Docs behind bars: 11 accused in $650M fraud

March 7, 2012

The feds closed two fraud investigations as part of a crackdown on healthcare crime. Find out what tipped them off, and see if your colleagues are among the accused.

Two high-profile insurance fraud indictments unsealed last week indicate that the government is cracking down on healthcare crime.

The Department of Justice (DOJ) and Federal Bureau of Investigation (FBI) charged 11 physicians and other providers last week in two unrelated insurance fraud investigations-one involving Medicare, the other involving automobile insurance companies. Officials allege the providers and employees collected more than $650 million from the crimes.

The first case involved Jacques Roy, MD, of Dallas, Texas. Federal officials allege that Roy, his practice’s office manager, and five owners of home health agencies participated in a $374 million fraud scheme involving false claims for home health services, according to announcements from the Centers for Medicare and Medicaid Services (CMS) and the DOJ.

Roy owned and operated Medistat Group Associates in Dallas. Medistat provided home health certifications and performed patient home visits. Between January 2006 and November 2011, Medistat allegedly recruited thousands of Medicare patients for unnecessary home health services and billed more than $350 million to Medicare and more than $24 million to Medicaid for the services, according to investigators.

“Thanks to our new fraud detection tools, we have greater abilities to identify the kind of sophisticated fraud scheme that previously could have escaped scrutiny,” Department of Health and Human Services Deputy Secretary Bill Corr said in a statement.

Roy’s alleged crimes were likely easy to spot. CMS analysts discovered that in 2010, 99% of physicians who certified patients for home health signed up no more than 104 people each. Roy certified more than 5,000.

Roy faces a maximum penalty of 10 years in prison and a $250,000 fine for each of the 10 criminal charges against him. Officials also intend to seize Roy’s bank accounts, a sailboat, vehicles, and multiple properties.

Federal investigators are tackling commercial insurance fraud, too. Ten physicians and two chiropractors in the New York City area were arrested February 29 and accused of defrauding private insurance companies out of more than $279 million by exploiting New York’s no-fault automobile insurance law, according to the FBI.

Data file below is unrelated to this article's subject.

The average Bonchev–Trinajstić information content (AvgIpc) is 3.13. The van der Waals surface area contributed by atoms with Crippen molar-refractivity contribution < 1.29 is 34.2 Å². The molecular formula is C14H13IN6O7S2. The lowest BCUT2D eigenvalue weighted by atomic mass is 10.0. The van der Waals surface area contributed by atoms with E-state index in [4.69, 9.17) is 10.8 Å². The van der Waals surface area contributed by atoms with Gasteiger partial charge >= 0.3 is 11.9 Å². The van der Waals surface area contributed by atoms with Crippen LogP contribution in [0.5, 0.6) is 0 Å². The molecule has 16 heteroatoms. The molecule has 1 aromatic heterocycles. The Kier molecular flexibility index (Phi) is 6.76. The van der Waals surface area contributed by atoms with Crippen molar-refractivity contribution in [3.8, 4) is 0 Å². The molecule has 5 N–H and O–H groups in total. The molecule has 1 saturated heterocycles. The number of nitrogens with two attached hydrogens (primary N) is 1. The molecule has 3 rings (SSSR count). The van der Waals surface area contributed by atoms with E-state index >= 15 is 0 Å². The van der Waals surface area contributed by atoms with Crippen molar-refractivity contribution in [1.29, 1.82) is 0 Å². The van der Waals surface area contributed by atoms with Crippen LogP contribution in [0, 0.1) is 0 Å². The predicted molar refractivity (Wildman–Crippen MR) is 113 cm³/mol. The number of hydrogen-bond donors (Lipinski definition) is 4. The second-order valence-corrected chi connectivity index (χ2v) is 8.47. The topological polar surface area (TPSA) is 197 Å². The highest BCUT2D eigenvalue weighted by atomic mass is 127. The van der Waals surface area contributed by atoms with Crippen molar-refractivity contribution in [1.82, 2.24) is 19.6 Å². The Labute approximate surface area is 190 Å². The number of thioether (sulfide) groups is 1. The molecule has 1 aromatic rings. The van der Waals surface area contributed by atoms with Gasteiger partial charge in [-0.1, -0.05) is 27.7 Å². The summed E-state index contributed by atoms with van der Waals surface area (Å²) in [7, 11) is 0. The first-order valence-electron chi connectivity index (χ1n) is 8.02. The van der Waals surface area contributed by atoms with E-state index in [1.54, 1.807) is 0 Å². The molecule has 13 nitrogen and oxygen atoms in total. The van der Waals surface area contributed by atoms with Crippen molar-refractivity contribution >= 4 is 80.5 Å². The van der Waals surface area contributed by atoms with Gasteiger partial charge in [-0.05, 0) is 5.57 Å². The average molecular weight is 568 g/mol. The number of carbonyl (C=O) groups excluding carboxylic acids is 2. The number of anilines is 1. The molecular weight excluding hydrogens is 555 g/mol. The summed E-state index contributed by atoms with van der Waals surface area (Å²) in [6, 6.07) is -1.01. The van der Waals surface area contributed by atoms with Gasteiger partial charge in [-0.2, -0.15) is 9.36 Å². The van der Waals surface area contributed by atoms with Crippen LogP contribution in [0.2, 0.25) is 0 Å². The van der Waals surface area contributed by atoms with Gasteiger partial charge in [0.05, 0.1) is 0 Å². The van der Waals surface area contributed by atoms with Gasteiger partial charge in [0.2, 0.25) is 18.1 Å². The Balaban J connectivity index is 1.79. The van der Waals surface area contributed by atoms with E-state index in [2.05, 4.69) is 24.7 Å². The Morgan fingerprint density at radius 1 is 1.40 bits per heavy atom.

Under New York state law, every vehicle registered in the state is required to have no-fault automobile insurance, which provides the driver and passengers with benefits of up to $50,000 per person for auto accident injuries, regardless of fault. The FBI alleges that from at least 2007 through 2012, a ring of physicians and owners ran medical clinics that provided unnecessary and excessive medical treatments to take advantage of the law.

The owners paid physicians and chiropractors to use their medical licenses to incorporate the clinics, through which they billed private insurers for the bogus medical treatments. These doctors operated as “straw owners” of the clinics, according to the FBI.

The treatments included physical therapy, acupuncture, and chiropractic treatments-as many as five times per week for each-and treatments for psychology, neurology, orthopedics, and audiology. Clinic doctors also are alleged to have prescribed unnecessary magnetic resonance imaging, x-rays, orthopedic devices, and medical supplies.

“As alleged, the scheme relied on a cadre of corrupt doctors who essentially peddled their medical licenses like a corner fraudster might sell fake IDs, except those medical licenses allowed unlawful entry not to a club or a bar, but to a multi-billion-dollar pool of insurance proceeds,” Manhattan U.S. Attorney Preet Bharara said in a statement.

Each New York physician charged faces a maximum penalty of 30 years in prison.

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